The Portland housing market is tight. Increased demand, with higher household formation and population growth, coupled with limited supply currently on the market are driving prices higher for both ownership and rental units. The median price of homes sold in the metropolitan area is effectively back to housing boom peak numbers, per RMLS. The rental vacancy rate is among the lowest in the country and prices are at an all-time high. The housing bubble, obviously, had a tremendous impact on the market and the bust has been disproportionate to the boom. While new construction has picked up in recent years, it has yet to fully regain the lost ground during the downturn, relative to underlying population growth. The good news is as housing supply continues to increase, eventually it should put downward pressure on prices, raising affordability.
In a 4 post series focusing primarily on the Portland Metro, our office’s new housing work covers the bubble’s impact on ownership by year and by neighborhood today. On Friday, Part 2 covers underlying trends in construction and demographics. Part 3 will go over housing affordability in Portland, while Part 4 will provide an outlook.
Some economists point to the swings in home prices as the defining feature of the housing bubble era, and with good reason. However I would argue that it’s more than just the price swings, but how they actually impacted the pattern of homeownership is more important and I don’t mean the overall homeownership rate.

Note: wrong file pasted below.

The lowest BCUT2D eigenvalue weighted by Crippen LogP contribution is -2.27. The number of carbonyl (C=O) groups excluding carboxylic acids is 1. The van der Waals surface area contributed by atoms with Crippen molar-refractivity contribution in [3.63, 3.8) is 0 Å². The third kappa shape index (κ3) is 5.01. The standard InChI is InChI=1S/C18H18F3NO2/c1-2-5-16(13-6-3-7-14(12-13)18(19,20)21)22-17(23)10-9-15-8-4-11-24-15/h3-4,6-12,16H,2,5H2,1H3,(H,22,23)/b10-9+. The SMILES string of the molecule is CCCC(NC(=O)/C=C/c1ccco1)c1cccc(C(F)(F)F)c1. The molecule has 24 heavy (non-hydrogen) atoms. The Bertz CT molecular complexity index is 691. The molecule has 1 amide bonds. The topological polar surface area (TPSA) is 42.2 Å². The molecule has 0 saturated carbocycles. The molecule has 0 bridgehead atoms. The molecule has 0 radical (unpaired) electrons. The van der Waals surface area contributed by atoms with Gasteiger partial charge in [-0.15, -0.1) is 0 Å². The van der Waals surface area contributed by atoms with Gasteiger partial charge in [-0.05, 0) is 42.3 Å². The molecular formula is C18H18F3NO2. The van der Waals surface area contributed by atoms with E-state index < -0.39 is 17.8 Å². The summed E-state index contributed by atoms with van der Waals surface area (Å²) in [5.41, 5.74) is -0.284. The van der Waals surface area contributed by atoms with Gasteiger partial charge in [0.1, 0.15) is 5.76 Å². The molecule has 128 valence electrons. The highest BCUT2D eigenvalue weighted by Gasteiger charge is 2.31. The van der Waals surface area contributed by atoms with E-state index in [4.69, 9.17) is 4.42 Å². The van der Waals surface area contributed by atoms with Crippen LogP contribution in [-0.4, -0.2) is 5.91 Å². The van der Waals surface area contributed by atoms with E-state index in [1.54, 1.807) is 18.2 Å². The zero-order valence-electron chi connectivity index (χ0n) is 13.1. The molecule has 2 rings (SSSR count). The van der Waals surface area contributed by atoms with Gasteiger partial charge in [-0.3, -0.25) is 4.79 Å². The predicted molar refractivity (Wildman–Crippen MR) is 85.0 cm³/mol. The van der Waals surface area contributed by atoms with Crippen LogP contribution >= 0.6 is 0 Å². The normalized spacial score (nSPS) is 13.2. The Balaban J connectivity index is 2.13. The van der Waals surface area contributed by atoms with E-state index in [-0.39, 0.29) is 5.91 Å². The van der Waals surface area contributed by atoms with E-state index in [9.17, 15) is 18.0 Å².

As shown below, the share of homes in Multnomah County last sold during the boom is disproportionately high relative to what one would have expected ahead of time, if sales had been relatively steady each year. Some owners sell their homes after 5 years, or 8 years, with the median homeowner being in the same home 15 years. Using these ownership duration figures, based on work from the National Home Builders Association, one is able to construct what a typical ownership pattern would or should look like. That’s the dashed, dark blue line below. In actuality, ownership patterns in Multnomah County are in the solid, light blue line. The differences here are immense. It works out to 1/3 more homes last sold during 2003-2007 and still owner-occupied, or at least not resold, then if the sales pattern had been more stable. So it is not just the price swings themselves, but the fact that more households bought during the boom and have yet to resell or move. Some by choice, some by necessity or being underwater. In fact, while most areas within the Portland MSA have seen strong price appreciation in recent years, nearly back to peak levels, only about 20 percent of individual zip codes are actually all the way back, per data from Zillow. The price swings have a big impact on the incentive on when/if current homeowners sell. This overall pattern has big implications for the housing market in terms of existing homes for sale, neighborhood effects and remodel work, among others.